MindMatters in Minutes. Developing Resilience.
Resilience—the capacity for individuals, families and communities to adapt or even flourish in the face of challenges—is one of the fundamental components of mental health, but how do you get it?
There is no black box in the brain that is hardwired for resilience.
Instead, resilience emerges from a complex combination of cognitive, biological and social elements.
The good news is that resilience can be developed in school, and there are a variety of formal programs that can help you do this. The most effective of these programs tend to be based on one of a handful of theoretical models, each of which has a slightly different emphasis.
For instance, programs based on Social and Emotional Learning focus on emotional self-regulation, communication and relationships…
While Cognitive Behaviour based programs focus on the causal links between thoughts, feelings and actions.
Positive Psychology programs offer a range of activities and processes that seek to boost positive emotions…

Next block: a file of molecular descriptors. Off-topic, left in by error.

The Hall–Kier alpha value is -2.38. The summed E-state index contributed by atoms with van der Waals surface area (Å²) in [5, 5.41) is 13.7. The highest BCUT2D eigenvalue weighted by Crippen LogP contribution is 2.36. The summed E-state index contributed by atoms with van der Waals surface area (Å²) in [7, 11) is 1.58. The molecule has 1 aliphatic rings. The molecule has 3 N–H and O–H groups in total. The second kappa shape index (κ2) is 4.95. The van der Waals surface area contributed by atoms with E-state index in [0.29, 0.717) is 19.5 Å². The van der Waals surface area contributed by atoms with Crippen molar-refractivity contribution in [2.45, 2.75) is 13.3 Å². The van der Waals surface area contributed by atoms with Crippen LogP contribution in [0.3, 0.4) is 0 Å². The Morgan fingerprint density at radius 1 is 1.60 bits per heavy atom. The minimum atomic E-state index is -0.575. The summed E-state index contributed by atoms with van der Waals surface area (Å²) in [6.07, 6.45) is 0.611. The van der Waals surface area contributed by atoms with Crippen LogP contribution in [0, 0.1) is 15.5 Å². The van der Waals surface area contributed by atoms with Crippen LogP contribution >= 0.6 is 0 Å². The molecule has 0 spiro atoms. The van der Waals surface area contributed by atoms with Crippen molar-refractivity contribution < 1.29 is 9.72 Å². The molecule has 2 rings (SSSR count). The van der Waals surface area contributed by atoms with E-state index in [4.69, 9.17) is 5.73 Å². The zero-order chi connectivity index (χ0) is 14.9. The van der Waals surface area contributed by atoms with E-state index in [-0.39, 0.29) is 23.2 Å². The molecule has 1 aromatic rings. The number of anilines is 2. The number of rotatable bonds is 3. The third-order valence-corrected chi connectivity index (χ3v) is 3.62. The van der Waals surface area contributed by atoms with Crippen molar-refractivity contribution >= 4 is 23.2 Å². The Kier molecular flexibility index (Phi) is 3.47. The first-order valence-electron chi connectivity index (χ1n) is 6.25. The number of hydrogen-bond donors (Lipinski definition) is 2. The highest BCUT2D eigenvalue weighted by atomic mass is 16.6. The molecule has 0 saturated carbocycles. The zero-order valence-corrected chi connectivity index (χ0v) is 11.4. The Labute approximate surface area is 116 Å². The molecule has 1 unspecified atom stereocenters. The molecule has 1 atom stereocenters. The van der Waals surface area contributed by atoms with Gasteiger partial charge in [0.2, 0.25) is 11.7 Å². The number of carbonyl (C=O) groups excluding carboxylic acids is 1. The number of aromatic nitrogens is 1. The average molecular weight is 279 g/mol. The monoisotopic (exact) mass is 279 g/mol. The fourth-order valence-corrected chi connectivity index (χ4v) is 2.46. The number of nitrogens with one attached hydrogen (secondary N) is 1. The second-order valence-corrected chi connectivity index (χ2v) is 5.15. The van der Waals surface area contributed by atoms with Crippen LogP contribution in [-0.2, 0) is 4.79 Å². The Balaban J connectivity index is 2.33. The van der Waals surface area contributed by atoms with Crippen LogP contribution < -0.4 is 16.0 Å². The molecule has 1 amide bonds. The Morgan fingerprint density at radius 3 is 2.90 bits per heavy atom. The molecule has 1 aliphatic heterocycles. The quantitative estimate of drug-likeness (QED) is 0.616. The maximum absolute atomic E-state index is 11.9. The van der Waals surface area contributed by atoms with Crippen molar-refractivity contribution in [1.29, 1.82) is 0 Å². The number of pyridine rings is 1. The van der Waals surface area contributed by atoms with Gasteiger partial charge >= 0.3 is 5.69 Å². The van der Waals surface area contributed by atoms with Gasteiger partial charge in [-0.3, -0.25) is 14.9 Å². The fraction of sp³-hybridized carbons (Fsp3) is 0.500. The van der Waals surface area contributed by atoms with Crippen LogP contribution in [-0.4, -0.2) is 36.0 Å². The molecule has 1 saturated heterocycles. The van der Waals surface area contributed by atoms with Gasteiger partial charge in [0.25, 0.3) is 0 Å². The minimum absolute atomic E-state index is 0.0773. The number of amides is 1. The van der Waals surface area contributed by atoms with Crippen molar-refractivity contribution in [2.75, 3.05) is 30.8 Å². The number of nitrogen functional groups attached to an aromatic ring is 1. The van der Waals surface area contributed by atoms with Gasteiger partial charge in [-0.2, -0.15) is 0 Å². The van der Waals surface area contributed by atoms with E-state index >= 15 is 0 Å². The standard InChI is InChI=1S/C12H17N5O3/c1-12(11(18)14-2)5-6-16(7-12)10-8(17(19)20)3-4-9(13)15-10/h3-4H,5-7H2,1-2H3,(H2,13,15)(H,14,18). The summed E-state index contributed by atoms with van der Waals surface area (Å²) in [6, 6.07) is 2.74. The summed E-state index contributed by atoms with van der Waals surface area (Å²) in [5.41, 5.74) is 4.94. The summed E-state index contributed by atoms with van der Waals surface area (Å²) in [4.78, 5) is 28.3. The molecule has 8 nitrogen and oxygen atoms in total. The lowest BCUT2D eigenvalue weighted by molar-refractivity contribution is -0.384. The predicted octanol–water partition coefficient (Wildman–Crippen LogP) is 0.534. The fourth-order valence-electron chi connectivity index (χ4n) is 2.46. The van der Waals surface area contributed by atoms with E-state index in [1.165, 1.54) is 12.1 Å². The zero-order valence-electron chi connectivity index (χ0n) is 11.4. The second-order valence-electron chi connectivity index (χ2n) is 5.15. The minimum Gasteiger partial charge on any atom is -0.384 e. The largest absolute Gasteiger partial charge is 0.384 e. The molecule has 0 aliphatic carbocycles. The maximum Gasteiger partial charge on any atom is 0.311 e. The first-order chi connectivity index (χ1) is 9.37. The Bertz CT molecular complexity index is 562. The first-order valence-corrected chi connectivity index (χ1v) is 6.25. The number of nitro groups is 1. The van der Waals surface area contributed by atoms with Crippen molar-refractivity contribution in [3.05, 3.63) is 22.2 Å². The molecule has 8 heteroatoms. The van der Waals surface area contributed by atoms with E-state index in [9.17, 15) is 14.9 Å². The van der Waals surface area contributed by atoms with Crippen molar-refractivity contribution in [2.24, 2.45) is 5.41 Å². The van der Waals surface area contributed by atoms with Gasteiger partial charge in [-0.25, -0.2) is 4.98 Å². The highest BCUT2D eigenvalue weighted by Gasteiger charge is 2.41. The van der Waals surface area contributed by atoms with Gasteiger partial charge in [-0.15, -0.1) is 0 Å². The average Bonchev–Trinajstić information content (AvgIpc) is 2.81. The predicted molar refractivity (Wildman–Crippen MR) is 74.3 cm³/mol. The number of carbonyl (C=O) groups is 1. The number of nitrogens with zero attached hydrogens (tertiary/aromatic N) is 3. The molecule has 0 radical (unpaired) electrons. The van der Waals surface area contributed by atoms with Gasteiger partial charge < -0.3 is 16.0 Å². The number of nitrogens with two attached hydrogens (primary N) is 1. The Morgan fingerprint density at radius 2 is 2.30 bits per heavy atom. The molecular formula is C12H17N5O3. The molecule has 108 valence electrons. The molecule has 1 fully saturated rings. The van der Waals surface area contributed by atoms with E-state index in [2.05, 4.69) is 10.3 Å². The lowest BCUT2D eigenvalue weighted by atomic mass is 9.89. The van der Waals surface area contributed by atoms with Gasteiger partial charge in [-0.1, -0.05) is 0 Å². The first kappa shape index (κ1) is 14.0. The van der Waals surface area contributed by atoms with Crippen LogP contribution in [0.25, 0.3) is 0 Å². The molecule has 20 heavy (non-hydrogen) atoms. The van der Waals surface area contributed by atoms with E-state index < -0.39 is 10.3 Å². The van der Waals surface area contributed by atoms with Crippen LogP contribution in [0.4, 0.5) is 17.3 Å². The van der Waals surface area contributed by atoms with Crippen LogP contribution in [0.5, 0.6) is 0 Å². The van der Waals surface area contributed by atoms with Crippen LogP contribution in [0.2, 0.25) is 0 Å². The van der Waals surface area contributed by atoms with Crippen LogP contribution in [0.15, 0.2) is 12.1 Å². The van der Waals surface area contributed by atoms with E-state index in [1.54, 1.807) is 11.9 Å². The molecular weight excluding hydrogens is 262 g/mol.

While Mindfulness-oriented programs use techniques associated with meditation and contemplation to reduce the effects of stressors.
Programs based on any of these models can improve mental health in school, but it’s important to implement them in a way that gives students opportunities to practice their knowledge and skills.
For instance, you can explicitly teach resilience concepts, either in dedicated classes or in everyday curriculum work with students.
But you can also model your own resilience skills for students—for instance, talking to students about strategies that work for you to manage stress or respond to challenges.
You can support students as they practise their own resilience skills on a day to day basis, in academic or vocational work, or in their personal interests.
And you can help students develop the kind of positive and supportive relationships that create a resilient community.
Resilience is a big deal. Improvements you can make in student resilience will have a big impact on mental health, and there are opportunities everywhere. If you have a good model behind you, then you will find that every day can be treated as a resilience development workshop.
So out of the four major models, which one sounds right for you and your school community? How can you find out more about it?